Quilt and Stitch Village Uttoxeter

This is retrospective post – for some reason looking back I had not blogged about the Quilt and Stitch Village show at Uttoxeter in April  despite having an entry myself.

This show is a relatively small quilting and embroidery show held at the racecourse in Uttoxeter, Staffordshire in April but one that I do hope continues for many years – there are not many quilting shows in the Derbyshire/Staffordshire region and it is nice to have a local one through which you can dip your toe in the water exhibiting wise and also meet like minded people and groups.  My only disappointment was that the show has reduced in size with regards to traders and exhibitors over the last couple of years and you can only that this can be rectified.

I have selected 15 photos to attempt to demonstrate the wide variety of quilts and embroidered works and also the ones that personally stood out for me.

My first photo is of Japanese Fandango by Anne Gosling – this was apparently her own interpretation of a ghost.  Ms Gosling has used layers of net over a variety of Japanese symbols applied using Markel paint-sticks.  For me this quilt was less about the interpretation and more about the simplicity of the colour palette which is so representative of Japanese culture (the red and white being the colours of the Japanese flag) and also about the deceptively simple design … the symbols and fans are clear and do not crowd each other and I feel it is very linear both in terms of the clear lines of the design and also the vertical composition.  This was my personal favourite.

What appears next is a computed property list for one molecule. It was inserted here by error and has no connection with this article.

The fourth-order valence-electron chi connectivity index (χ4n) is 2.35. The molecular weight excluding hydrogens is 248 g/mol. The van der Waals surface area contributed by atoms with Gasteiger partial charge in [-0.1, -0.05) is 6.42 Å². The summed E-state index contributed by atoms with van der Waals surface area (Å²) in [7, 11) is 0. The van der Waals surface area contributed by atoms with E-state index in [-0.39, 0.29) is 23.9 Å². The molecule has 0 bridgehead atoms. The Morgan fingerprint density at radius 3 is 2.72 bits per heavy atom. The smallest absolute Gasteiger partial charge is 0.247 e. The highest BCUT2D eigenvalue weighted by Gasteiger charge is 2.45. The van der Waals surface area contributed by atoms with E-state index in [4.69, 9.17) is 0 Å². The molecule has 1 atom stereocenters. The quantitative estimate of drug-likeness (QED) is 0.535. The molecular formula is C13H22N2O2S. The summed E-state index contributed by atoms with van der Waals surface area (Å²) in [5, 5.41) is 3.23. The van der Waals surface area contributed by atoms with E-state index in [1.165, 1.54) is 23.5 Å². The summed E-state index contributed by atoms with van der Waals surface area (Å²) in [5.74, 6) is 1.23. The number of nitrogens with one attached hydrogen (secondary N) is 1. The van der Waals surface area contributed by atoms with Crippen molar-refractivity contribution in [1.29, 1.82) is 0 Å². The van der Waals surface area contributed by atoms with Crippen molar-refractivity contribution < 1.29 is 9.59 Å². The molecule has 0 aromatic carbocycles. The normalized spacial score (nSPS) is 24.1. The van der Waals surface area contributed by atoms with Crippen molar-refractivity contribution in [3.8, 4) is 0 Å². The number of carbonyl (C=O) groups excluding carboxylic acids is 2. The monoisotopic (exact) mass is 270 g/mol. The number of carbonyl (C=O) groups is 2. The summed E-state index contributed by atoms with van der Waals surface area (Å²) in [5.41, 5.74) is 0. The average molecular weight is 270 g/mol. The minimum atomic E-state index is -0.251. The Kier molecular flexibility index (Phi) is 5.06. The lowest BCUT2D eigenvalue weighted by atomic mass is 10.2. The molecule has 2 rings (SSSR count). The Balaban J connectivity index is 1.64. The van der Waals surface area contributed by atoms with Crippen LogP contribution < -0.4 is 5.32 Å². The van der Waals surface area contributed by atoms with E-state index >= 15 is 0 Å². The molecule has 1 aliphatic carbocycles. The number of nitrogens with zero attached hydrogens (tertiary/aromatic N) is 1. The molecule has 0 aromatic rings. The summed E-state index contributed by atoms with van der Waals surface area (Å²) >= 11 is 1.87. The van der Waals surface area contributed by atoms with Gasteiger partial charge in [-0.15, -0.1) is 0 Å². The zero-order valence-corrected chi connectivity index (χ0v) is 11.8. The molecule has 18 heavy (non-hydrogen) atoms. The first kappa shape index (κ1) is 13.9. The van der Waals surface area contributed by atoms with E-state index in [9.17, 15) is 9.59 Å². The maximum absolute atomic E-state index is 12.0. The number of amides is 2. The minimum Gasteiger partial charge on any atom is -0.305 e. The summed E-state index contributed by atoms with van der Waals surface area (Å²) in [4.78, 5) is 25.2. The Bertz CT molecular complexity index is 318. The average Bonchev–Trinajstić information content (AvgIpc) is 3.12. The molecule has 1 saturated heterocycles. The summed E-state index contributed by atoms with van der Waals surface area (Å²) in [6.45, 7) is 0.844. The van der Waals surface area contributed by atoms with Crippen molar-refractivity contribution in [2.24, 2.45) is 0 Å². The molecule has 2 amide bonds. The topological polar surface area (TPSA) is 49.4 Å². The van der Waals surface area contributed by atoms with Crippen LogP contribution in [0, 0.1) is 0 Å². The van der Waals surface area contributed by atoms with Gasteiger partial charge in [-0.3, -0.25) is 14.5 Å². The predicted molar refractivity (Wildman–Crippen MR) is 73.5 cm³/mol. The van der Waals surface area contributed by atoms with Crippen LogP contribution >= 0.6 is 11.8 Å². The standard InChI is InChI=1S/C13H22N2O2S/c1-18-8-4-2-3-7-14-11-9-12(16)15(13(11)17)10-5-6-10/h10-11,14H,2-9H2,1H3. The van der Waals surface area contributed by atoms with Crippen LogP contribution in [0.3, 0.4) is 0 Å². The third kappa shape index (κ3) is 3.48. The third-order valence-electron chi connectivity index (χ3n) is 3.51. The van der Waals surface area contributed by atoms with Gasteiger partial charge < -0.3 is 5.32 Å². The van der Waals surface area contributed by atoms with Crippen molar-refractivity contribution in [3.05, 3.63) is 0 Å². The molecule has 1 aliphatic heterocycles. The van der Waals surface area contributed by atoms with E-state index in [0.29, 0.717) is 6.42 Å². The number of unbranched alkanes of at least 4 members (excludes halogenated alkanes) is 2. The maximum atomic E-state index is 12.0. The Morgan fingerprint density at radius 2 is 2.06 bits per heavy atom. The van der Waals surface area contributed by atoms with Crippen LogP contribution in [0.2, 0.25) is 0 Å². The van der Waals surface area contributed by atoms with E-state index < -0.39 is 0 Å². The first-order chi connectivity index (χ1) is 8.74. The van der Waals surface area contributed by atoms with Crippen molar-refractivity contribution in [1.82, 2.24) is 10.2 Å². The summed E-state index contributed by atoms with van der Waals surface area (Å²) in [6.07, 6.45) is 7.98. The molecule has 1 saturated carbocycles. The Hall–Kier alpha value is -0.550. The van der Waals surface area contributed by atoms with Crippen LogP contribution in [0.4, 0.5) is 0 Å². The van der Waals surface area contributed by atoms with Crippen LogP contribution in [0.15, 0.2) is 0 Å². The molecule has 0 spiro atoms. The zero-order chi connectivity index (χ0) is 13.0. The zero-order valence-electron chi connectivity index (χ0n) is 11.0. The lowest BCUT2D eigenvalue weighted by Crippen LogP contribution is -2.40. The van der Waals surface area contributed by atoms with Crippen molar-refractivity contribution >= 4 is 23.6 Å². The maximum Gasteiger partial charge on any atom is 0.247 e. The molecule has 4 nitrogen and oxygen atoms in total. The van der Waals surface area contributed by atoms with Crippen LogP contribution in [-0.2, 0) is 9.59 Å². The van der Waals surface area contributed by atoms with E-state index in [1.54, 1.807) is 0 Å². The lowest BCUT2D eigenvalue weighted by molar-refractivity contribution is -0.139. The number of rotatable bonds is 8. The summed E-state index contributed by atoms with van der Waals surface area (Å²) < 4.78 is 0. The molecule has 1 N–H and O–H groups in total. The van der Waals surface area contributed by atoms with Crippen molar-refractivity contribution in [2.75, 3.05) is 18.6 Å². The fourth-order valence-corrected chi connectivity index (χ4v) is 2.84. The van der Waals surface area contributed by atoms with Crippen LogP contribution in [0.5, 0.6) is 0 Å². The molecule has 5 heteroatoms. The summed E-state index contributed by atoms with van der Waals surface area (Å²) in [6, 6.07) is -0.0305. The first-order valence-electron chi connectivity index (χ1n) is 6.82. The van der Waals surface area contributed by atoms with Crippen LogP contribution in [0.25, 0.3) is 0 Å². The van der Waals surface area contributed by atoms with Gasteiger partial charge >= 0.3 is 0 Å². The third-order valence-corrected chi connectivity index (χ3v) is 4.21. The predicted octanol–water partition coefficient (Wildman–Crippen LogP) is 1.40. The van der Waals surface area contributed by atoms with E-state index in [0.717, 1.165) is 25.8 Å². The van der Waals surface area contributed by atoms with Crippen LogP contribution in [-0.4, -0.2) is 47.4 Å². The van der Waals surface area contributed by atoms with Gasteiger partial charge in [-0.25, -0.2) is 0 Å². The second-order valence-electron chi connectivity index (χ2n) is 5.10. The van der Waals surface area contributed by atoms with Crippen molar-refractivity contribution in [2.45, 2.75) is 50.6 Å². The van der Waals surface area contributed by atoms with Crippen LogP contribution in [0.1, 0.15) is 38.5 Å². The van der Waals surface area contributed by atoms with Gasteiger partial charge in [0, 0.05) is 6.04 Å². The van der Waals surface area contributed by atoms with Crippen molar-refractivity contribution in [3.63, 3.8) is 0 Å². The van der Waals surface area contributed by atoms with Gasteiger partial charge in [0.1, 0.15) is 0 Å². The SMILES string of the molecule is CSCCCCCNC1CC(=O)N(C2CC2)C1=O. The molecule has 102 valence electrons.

The second quilt I chose is titled Floral Impressions – another by Anne Gosling.  This quilt was awarded Viewers Choice by the public and rightly so because it is done completely by hand from the applique to the hand quilting and had to be seen to be believed.  The actual quilt was a Block of the Month project by Deborah Kemball and it reminds me of the American Baltimore Album quilts which I would really love to do but the considerable skill and length of time is a little daunting.  The thing that struck me most about this quilt was the delicate use of pastel colour – it is exquisitely pretty to view and every single prairie point on the border is perfectly done.  The design when broken down into the blocks is still quite complex and creates a very ‘busy’ overall result which keeps drawing you back to view again as you see something different each time.    The hand quilting was worth seeing alone – I am fully aware just how difficult it is to get tiny even stitches and have tried to master this technique but as yet to no avail.